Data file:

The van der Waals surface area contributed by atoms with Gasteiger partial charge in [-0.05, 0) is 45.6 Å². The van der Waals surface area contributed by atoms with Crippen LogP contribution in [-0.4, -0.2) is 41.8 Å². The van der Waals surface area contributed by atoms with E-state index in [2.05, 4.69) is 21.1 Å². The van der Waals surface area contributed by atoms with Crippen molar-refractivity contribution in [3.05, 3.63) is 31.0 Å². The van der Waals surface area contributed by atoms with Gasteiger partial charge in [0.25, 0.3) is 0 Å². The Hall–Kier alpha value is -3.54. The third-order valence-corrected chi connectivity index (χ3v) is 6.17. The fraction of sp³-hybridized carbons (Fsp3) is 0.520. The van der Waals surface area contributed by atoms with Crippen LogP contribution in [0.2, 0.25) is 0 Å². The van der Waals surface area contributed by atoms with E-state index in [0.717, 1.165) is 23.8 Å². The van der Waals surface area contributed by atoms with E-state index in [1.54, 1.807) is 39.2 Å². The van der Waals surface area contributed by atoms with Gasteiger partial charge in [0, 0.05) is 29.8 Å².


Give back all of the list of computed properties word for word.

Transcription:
The van der Waals surface area contributed by atoms with Gasteiger partial charge in [-0.05, 0) is 45.6 Å². The van der Waals surface area contributed by atoms with Crippen LogP contribution in [-0.4, -0.2) is 41.8 Å². The van der Waals surface area contributed by atoms with E-state index in [2.05, 4.69) is 21.1 Å². The van der Waals surface area contributed by atoms with Crippen molar-refractivity contribution in [3.05, 3.63) is 31.0 Å². The van der Waals surface area contributed by atoms with Gasteiger partial charge in [0.25, 0.3) is 0 Å². The Hall–Kier alpha value is -3.54. The third-order valence-corrected chi connectivity index (χ3v) is 6.17. The fraction of sp³-hybridized carbons (Fsp3) is 0.520. The van der Waals surface area contributed by atoms with Crippen LogP contribution in [0.2, 0.25) is 0 Å². The van der Waals surface area contributed by atoms with E-state index in [0.717, 1.165) is 23.8 Å². The van der Waals surface area contributed by atoms with E-state index in [1.54, 1.807) is 39.2 Å². The van der Waals surface area contributed by atoms with Gasteiger partial charge in [0, 0.05) is 29.8 Å².